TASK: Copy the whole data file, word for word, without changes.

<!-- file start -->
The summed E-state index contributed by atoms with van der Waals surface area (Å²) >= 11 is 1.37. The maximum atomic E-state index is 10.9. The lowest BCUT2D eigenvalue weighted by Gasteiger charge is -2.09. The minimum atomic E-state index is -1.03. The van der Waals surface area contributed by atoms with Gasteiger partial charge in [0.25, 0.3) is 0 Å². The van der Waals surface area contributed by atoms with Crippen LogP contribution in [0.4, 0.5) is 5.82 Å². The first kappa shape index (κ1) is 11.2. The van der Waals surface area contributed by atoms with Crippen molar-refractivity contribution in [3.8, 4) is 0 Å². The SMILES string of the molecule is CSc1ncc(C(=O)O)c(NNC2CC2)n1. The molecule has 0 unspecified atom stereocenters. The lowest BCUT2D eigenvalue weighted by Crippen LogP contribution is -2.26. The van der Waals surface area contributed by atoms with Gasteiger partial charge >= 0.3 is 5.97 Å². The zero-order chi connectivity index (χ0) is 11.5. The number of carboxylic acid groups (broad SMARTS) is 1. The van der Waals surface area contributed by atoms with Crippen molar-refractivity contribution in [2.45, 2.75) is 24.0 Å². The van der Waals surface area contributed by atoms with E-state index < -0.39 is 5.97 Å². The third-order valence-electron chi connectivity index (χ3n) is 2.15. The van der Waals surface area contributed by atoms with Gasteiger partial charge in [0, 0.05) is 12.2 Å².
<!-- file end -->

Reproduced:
The summed E-state index contributed by atoms with van der Waals surface area (Å²) >= 11 is 1.37. The maximum atomic E-state index is 10.9. The lowest BCUT2D eigenvalue weighted by Gasteiger charge is -2.09. The minimum atomic E-state index is -1.03. The van der Waals surface area contributed by atoms with Gasteiger partial charge in [0.25, 0.3) is 0 Å². The van der Waals surface area contributed by atoms with Crippen LogP contribution in [0.4, 0.5) is 5.82 Å². The first kappa shape index (κ1) is 11.2. The van der Waals surface area contributed by atoms with Crippen molar-refractivity contribution in [3.8, 4) is 0 Å². The SMILES string of the molecule is CSc1ncc(C(=O)O)c(NNC2CC2)n1. The molecule has 0 unspecified atom stereocenters. The lowest BCUT2D eigenvalue weighted by Crippen LogP contribution is -2.26. The van der Waals surface area contributed by atoms with Gasteiger partial charge >= 0.3 is 5.97 Å². The zero-order chi connectivity index (χ0) is 11.5. The number of carboxylic acid groups (broad SMARTS) is 1. The van der Waals surface area contributed by atoms with Crippen molar-refractivity contribution in [2.45, 2.75) is 24.0 Å². The van der Waals surface area contributed by atoms with E-state index < -0.39 is 5.97 Å². The third-order valence-electron chi connectivity index (χ3n) is 2.15. The van der Waals surface area contributed by atoms with Gasteiger partial charge in [0, 0.05) is 12.2 Å².